Wind industry steadily fighting clear of red tape -- Portugal promise

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Portugal still remains much more a potential wind market than an actual one, despite a recent construction spurt and an impressive accumulation of viable projects. The country will soon have 3000-3500 MW of connection permits lined up, but how much of this goes up, and how soon, depends largely on a shift in attitude from reluctant regional environmental departments.

Portugal's installed wind capacity remains deceptively modest with just 200 MW operating or about to become so. More than a third of that, 66.65 MW -- was built last year alone, however, and a further 54 MW is building. Calls for tender for another 154 MW are also on the table, according to Alvaro Rodrigues of Oporto university's industrial technology department, Insituto da Engenharia Mecanica e Gestao Industrial (INEGI), a project auditor.

The upturn in developer fortunes does not stop there. The recent tenders are all from a backlog of around 1000 MW in mature projects which the national energy department, Direcçao Geral de Energia (DGE), has pledged to fast track. Meanwhile, DGE is soon to finalise grid connection concessions for a further 2500 MW from the 7000 MW applied for under Portugal's "clean-slate" law, enforced in January 2002 and applicable to less mature projects (Windpower Monthly, March 2002).

"The market is finally moving and developers are optimistic," says Rodrigues. Last year's grid law put DGE at the helm on connection processing, taking over from Portugal's sole utility and distributor, Electricidade de Portugal (EDP), previously accused of tying applications in reams of red tape. At the same time, the economy ministry's new tariff law has placed Portuguese wind producers among Europe's top three in terms of kilowatt-hour payments, according to the European Renewable Energies Federation.

Political goodwill

The tariff law's sliding scale is an incentive for producers to lower their sights away from the high winds on environmentally sensitive mountain peaks to less windy and less sensitive sites (Windpower Monthly, July 2002). The environment department has since stopped being overtly wind sceptical and even paid gushing lip service to more development.

Such injection of political will from above is playing a vital role. "EDP now realises that the wind development process is irreversible," says Rodrigues. He adds that grid operator Rede Eléctrica Nacional (REN) is working enthusiastically in collaboration with INEGI to study ways of absorbing the 3500 MW of wind capacity that could be online before 2010. Some insiders believe that central political decisiveness has come as a relief to both EDP and REN, as it relinquishes them of responsibility for any technical problems arising from injecting such large amounts of unpredictable wind into the grid.

But while optimism reigns, there are enough obstacles to temper developer enthusiasm. "Despite the good prospects the reality is what we have online, which is nothing compared to Spain," says Carlos Pimenta of one of Portugal's largest developers, Siif Energy. "We neither lack good winds nor good sites," he says. Pimenta also says the tariff, averaging EUR 0.081-0.082/kWh, is good. "The biggest constraint is slow processing," he says. Indeed, most of the projects now building date back to the mid-1990s. "In Siif's, case the average processing time is five years," says Pimenta.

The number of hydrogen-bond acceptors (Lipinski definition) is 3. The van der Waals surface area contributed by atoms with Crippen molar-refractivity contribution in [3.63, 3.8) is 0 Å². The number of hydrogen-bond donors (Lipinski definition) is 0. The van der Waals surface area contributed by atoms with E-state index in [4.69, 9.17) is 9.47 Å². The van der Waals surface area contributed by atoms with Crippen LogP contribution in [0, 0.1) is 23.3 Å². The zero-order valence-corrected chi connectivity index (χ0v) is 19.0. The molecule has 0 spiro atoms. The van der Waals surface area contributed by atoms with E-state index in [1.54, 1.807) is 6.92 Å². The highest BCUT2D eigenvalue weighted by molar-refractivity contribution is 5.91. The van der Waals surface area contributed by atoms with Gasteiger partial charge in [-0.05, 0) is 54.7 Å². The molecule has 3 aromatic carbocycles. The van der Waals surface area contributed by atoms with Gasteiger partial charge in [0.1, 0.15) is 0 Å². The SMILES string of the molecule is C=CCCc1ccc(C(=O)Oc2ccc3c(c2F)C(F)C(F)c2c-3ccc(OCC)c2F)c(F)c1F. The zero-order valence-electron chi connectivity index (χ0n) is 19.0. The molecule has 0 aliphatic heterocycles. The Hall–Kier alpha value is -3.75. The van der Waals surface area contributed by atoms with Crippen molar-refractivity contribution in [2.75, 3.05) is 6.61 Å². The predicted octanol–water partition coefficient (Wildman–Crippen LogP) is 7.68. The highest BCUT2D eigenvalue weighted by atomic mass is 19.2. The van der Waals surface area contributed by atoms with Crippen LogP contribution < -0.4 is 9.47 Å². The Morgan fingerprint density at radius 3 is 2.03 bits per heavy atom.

The main fear for developers now is the environment department's "fundamentalist" local offices. "The central department's attitude is very positive but this is not filtering down to technicians at regional level," says Pimenta. "Technicians will find 1001 different things wrong with a project if they want to," adds Antonio Sa da Costa of Portugal's renewables association APREN. Regional offices may be forced to toe the line. Last month, an audit on national CO2 emissions confirmed Portugal to be in flagrant breach of its Kyoto Protocol commitment, by as much as twice the agreed amount.

Developers hope the DGE will be calling for more wind projects once it finishes processing the current batch of applications. Such a call will be essential "sooner or later," according to Pimenta. He claims that latest electricity demand forecasts indicate the need for an extra 1000 MW -- on top of the 3000-3500 MW previously targeted for 2010 -- if the country is to comply with 2001's European Union renewables directive. Portugal's commitment under the directive is to produce 39% of its electricity from renewables sources by the end of the decade. "If we add Kyoto, the wind capacity requirement will be even bigger," says Pimenta.

Among the most notable projects from the 154 MW at tender stage is the 30 MW Marao plant from developer Finerge, half controlled by Enercon's Portuguese dealer, Gellweiler. Enersis is also studying offers for five projects totalling 36 MW. Enernova will soon call for two projects, Vila Nova and Açor, each at 20 MW. Small hydro leader, Generg, is also expected to decide on the supplier for a 10 MW project, its first permit from the 500 MW it claims to have in mature projects. Similarly, Siif, with a further 20 MW currently under tender, has a mature portfolio totalling 300 MW, according to Pimenta.

Meanwhile, the sector expects the go-ahead to three other major projects throughout 2003. The largest is 95 MW for the Coimbra region by British developer Renewable Energy Systems. Spanish developers Gamesa and Eyra are also expected to win approval for projects totalling 85 MW and 45 MW, respectively. Gamesa has sold all 85 MW, plus a further 167 MW in the pipeline, to Belgian utility Electrabel (which also owns 45% of Generg).

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